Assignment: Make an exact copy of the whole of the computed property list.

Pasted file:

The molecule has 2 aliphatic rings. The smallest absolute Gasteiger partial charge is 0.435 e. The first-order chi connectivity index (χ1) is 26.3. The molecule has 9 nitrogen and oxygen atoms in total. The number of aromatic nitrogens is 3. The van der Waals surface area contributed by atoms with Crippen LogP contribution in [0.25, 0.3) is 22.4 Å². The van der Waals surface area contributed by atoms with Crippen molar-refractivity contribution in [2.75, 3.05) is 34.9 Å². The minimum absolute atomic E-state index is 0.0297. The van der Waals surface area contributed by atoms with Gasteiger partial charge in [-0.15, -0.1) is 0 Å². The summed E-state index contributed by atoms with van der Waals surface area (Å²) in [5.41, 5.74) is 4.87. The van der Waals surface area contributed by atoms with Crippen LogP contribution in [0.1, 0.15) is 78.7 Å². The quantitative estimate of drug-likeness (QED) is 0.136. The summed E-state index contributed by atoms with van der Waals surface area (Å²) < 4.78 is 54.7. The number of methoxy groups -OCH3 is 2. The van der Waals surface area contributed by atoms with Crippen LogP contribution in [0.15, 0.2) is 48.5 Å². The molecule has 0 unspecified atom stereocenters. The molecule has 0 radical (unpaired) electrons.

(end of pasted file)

The molecule has 2 aliphatic rings. The smallest absolute Gasteiger partial charge is 0.435 e. The first-order chi connectivity index (χ1) is 26.3. The molecule has 9 nitrogen and oxygen atoms in total. The number of aromatic nitrogens is 3. The van der Waals surface area contributed by atoms with Crippen LogP contribution in [0.25, 0.3) is 22.4 Å². The van der Waals surface area contributed by atoms with Crippen molar-refractivity contribution in [2.75, 3.05) is 34.9 Å². The minimum absolute atomic E-state index is 0.0297. The van der Waals surface area contributed by atoms with Gasteiger partial charge in [-0.15, -0.1) is 0 Å². The summed E-state index contributed by atoms with van der Waals surface area (Å²) in [5.41, 5.74) is 4.87. The van der Waals surface area contributed by atoms with Crippen LogP contribution in [0.1, 0.15) is 78.7 Å². The quantitative estimate of drug-likeness (QED) is 0.136. The summed E-state index contributed by atoms with van der Waals surface area (Å²) < 4.78 is 54.7. The number of methoxy groups -OCH3 is 2. The van der Waals surface area contributed by atoms with Crippen LogP contribution in [0.15, 0.2) is 48.5 Å². The molecule has 0 unspecified atom stereocenters. The molecule has 0 radical (unpaired) electrons.